CDC finds less teen smoking, fewer fights, but too much texting and driving

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NATIONAL — The Centers for Disease Control and Prevention’s Youth Risk Behavior Surveillance System monitors a wide range of priority health risk behaviors among representative samples of high school students at the national, state, and local levels.

National, state, and large urban school district surveys are conducted every two years among high school students throughout the United States. The report includes National YRBS data and data from surveys conducted in 42 states and 21 large urban school districts.

Key findings from the survey:

  • Cigarette smoking rates among high school students have dropped to 15.7 percent, meeting the Healthy People 2020External Web Site Icon objective of reducing adolescent cigarette use to 16 percent or less.
  • The percentage of high school students nationwide who had been in a physical fight at least once during the past 12 months decreased from 42 percent in 1991 to 25 percent in 2013.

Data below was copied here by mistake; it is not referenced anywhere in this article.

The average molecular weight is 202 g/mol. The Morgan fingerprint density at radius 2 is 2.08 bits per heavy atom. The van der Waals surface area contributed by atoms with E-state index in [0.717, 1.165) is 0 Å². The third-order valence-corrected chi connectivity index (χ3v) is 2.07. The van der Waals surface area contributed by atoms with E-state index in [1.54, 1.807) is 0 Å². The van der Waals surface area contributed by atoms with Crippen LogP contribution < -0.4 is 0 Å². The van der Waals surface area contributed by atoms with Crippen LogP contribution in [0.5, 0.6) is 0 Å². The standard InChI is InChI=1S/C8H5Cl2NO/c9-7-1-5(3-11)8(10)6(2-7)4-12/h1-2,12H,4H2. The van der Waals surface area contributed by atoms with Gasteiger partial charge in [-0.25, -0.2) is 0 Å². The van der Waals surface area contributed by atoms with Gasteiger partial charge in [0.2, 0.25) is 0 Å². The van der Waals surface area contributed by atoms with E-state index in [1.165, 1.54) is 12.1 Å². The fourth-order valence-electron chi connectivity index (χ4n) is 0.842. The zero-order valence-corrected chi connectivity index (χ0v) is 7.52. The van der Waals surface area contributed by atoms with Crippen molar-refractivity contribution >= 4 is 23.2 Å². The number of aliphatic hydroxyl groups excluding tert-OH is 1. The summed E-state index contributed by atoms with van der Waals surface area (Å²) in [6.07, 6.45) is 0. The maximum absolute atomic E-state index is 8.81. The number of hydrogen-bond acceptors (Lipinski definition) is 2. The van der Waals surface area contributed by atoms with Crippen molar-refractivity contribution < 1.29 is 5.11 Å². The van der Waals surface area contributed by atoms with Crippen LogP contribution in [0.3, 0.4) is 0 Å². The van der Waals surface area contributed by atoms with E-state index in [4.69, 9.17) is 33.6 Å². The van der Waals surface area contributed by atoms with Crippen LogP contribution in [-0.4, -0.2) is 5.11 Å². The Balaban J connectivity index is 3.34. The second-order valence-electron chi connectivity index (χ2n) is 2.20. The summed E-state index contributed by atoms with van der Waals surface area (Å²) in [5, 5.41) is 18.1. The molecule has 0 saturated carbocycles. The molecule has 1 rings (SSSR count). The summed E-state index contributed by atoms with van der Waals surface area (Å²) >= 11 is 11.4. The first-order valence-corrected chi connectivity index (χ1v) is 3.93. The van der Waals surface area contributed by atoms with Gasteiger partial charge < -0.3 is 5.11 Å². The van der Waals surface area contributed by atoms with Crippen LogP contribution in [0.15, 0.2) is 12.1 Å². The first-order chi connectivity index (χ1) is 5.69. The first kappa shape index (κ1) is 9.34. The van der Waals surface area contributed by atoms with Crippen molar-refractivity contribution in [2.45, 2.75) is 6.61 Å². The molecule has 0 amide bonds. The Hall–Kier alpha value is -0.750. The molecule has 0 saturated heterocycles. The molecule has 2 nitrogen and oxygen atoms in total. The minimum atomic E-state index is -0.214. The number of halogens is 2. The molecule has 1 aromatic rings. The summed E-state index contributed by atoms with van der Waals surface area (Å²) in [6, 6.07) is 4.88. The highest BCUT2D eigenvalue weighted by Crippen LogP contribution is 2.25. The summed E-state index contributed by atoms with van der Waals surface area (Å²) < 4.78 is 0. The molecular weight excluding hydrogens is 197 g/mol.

• Fights on school property have been cut in half during the past 20 years, from 16 percent in 1993 to 8 percent in 2013.
  • Nationwide, 41 percent of students who had driven a car or other vehicle during the past 30 days reported texting or emailing while driving.
  • The percentage of high school students who are currently sexually active has declined from 38 percent in 1991 to 34 percent in 2013.
  • Among the high school students who are currently sexually active, condom use also has declined from 63 percent in 2003 to 59 percent in 2013.

The report also indicates varied trends in obesity-related behaviors in recent years, such as excessive screen time (TV/computer use) and drinking sugar-sweetened beverages like soda. The full report can be found atwww.cdc.gov/yrbs.


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